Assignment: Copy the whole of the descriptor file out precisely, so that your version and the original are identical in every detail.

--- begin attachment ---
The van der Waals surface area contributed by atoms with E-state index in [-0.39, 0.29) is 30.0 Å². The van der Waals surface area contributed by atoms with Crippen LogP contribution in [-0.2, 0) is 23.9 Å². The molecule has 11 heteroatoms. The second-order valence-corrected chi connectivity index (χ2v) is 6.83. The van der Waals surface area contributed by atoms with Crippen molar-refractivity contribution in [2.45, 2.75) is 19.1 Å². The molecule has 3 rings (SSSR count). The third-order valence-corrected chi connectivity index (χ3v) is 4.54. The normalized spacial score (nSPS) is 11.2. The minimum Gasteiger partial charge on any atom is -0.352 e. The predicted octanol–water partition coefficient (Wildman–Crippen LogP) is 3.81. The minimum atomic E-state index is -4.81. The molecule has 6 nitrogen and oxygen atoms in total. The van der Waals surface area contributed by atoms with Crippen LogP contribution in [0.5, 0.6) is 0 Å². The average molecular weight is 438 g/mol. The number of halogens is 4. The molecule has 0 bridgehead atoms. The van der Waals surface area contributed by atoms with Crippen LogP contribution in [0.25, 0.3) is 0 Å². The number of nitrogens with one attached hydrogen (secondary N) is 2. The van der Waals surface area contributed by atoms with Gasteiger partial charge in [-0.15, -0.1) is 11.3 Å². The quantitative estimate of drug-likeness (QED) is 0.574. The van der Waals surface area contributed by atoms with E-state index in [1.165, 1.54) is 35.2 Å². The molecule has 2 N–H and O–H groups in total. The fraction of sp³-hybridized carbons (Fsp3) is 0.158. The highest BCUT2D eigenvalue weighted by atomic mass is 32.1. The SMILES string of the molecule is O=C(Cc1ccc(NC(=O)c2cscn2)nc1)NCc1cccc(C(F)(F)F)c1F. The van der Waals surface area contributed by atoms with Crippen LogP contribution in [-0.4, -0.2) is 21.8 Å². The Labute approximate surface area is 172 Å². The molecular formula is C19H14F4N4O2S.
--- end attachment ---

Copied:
The van der Waals surface area contributed by atoms with E-state index in [-0.39, 0.29) is 30.0 Å². The van der Waals surface area contributed by atoms with Crippen LogP contribution in [-0.2, 0) is 23.9 Å². The molecule has 11 heteroatoms. The second-order valence-corrected chi connectivity index (χ2v) is 6.83. The van der Waals surface area contributed by atoms with Crippen molar-refractivity contribution in [2.45, 2.75) is 19.1 Å². The molecule has 3 rings (SSSR count). The third-order valence-corrected chi connectivity index (χ3v) is 4.54. The normalized spacial score (nSPS) is 11.2. The minimum Gasteiger partial charge on any atom is -0.352 e. The predicted octanol–water partition coefficient (Wildman–Crippen LogP) is 3.81. The minimum atomic E-state index is -4.81. The molecule has 6 nitrogen and oxygen atoms in total. The van der Waals surface area contributed by atoms with Crippen LogP contribution in [0.5, 0.6) is 0 Å². The average molecular weight is 438 g/mol. The number of halogens is 4. The molecule has 0 bridgehead atoms. The van der Waals surface area contributed by atoms with Crippen LogP contribution in [0.25, 0.3) is 0 Å². The number of nitrogens with one attached hydrogen (secondary N) is 2. The van der Waals surface area contributed by atoms with Gasteiger partial charge in [-0.15, -0.1) is 11.3 Å². The quantitative estimate of drug-likeness (QED) is 0.574. The van der Waals surface area contributed by atoms with E-state index in [1.165, 1.54) is 35.2 Å². The molecule has 2 N–H and O–H groups in total. The fraction of sp³-hybridized carbons (Fsp3) is 0.158. The highest BCUT2D eigenvalue weighted by atomic mass is 32.1. The SMILES string of the molecule is O=C(Cc1ccc(NC(=O)c2cscn2)nc1)NCc1cccc(C(F)(F)F)c1F. The van der Waals surface area contributed by atoms with Crippen LogP contribution in [-0.4, -0.2) is 21.8 Å². The Labute approximate surface area is 172 Å². The molecular formula is C19H14F4N4O2S.